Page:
Understanding Identity and Platform Cultures

Harry T. Dyer, Crystal Abidin

Research output: Chapter in Book/Report/Conference proceedingChapter (peer-reviewed)peer-review

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This chapter explores current key debates and frameworks around the concept of identity on digital platforms. The chapter will begin by drawing on extant key sociological conceptions of identity, asking what we can learn from previous theorisations of identity, and crucially, what is unique about identity negotiation in online spaces. In particular, we will consider how to account for aspects of platform design that constrain our actions and interactions – such as limited
character counts or 15-second videos – which form the landscape upon which our identities play out. We will explore existing research looking at how these design choices constrain and shape our identities and social experiences online. At the same time, it is also clear that not all users experience and respond to design choices in the same uniform way. We must crucially also consider the ability of users to engage in unique and novel presentations of identity despite these
design choices. In this manner, this chapter will move on to consider how we avoid technological determinism while acknowledging that our actions and interactions are constrained and guided by aspects of platform design. We will consider literature that demonstrates acts of negotiation, novelty, and compromise between design choices and user experiences and desires.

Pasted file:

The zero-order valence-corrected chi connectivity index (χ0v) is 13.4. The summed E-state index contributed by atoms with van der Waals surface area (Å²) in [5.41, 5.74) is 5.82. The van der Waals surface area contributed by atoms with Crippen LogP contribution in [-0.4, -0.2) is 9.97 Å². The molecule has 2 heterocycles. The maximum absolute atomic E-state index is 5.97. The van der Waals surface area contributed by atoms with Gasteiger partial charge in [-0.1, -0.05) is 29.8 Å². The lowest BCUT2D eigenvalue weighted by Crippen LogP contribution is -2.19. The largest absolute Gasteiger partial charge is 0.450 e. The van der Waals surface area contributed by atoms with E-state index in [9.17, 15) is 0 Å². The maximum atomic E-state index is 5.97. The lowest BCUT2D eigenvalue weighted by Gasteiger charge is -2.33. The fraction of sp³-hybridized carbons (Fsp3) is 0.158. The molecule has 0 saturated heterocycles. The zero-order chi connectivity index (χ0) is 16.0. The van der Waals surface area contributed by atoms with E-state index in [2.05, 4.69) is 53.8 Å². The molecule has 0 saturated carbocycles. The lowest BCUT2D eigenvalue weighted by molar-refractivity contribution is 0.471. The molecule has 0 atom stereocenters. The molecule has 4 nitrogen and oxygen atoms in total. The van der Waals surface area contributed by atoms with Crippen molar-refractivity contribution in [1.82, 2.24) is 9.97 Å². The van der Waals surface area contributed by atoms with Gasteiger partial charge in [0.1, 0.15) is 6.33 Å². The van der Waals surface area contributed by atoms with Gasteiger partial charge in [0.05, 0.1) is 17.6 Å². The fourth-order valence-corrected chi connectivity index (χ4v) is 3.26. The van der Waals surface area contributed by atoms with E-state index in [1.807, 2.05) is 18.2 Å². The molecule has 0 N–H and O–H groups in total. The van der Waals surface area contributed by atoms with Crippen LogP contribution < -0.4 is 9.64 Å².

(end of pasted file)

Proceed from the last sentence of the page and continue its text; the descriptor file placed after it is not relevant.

Further, the chapter discusses the growing body of literature highlighting the socio-cultural dynamics of digital platforms, and the evident reality that not all users experience and respond to digital platforms in uniform ways. It is apparent that part of our unique experiences online are guided by the socio-cultural resources we bring with us as users to these platforms. In this manner, this chapter will consider literature exploring how we translate our extant identities onto these new platforms. Finally, it is also evident that these platforms prioritise certain users, voices, behaviours, and bodies and minimise others, recreating, translating, and exacerbating extant socio-cultural dynamics and manifesting them in new ways upon these platforms. Given this, this chapter will consider the growing body of literature exploring the ways in which platforms contain
baked-in biases, and what impact these have upon the user. In the conclusion of this chapter, we will bring together these four elements - the impact of the design of digital platforms on our actions and interactions, the agency of individual users in novel identity performances, the impact of the extant socio-cultural resources of the user, and the ways in which platform design act of ‘architectures of violence’ for different communities – to consider the broader sociological picture
of the overlaps between identity, culture, and platform design and platform design and future directions for research in the field.
Original languageEnglish
Title of host publicationThe Sage Handbook of Digital Society
PublisherSage Publications
Publication statusPublished - 1 Dec 2022

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